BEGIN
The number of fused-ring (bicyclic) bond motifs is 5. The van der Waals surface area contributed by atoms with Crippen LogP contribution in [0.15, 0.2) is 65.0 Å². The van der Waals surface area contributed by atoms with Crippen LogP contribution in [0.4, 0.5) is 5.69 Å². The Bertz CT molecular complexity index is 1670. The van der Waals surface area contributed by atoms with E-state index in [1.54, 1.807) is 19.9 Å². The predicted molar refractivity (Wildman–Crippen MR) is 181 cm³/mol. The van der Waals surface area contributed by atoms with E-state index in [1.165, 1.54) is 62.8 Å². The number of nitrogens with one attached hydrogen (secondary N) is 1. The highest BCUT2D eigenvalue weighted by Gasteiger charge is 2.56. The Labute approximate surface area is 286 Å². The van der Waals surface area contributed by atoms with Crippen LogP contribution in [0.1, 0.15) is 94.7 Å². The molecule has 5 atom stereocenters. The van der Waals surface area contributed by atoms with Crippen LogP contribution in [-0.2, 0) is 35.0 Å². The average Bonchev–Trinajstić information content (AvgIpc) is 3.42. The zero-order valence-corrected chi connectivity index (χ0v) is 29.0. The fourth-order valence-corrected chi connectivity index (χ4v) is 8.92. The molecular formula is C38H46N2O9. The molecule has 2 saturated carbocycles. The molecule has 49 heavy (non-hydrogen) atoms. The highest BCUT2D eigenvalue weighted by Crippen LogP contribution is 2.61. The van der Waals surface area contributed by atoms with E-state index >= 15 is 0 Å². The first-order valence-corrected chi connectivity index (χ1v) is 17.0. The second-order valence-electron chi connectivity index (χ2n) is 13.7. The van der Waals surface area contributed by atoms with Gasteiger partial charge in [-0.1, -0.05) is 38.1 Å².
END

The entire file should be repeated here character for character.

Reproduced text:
The number of fused-ring (bicyclic) bond motifs is 5. The van der Waals surface area contributed by atoms with Crippen LogP contribution in [0.15, 0.2) is 65.0 Å². The van der Waals surface area contributed by atoms with Crippen LogP contribution in [0.4, 0.5) is 5.69 Å². The Bertz CT molecular complexity index is 1670. The van der Waals surface area contributed by atoms with E-state index in [1.54, 1.807) is 19.9 Å². The predicted molar refractivity (Wildman–Crippen MR) is 181 cm³/mol. The van der Waals surface area contributed by atoms with E-state index in [1.165, 1.54) is 62.8 Å². The number of nitrogens with one attached hydrogen (secondary N) is 1. The highest BCUT2D eigenvalue weighted by Gasteiger charge is 2.56. The Labute approximate surface area is 286 Å². The van der Waals surface area contributed by atoms with Crippen LogP contribution in [0.1, 0.15) is 94.7 Å². The molecule has 5 atom stereocenters. The van der Waals surface area contributed by atoms with Crippen LogP contribution in [-0.2, 0) is 35.0 Å². The average Bonchev–Trinajstić information content (AvgIpc) is 3.42. The zero-order valence-corrected chi connectivity index (χ0v) is 29.0. The fourth-order valence-corrected chi connectivity index (χ4v) is 8.92. The molecular formula is C38H46N2O9. The molecule has 2 saturated carbocycles. The molecule has 49 heavy (non-hydrogen) atoms. The highest BCUT2D eigenvalue weighted by Crippen LogP contribution is 2.61. The van der Waals surface area contributed by atoms with E-state index >= 15 is 0 Å². The first-order valence-corrected chi connectivity index (χ1v) is 17.0. The second-order valence-electron chi connectivity index (χ2n) is 13.7. The van der Waals surface area contributed by atoms with Gasteiger partial charge in [-0.1, -0.05) is 38.1 Å².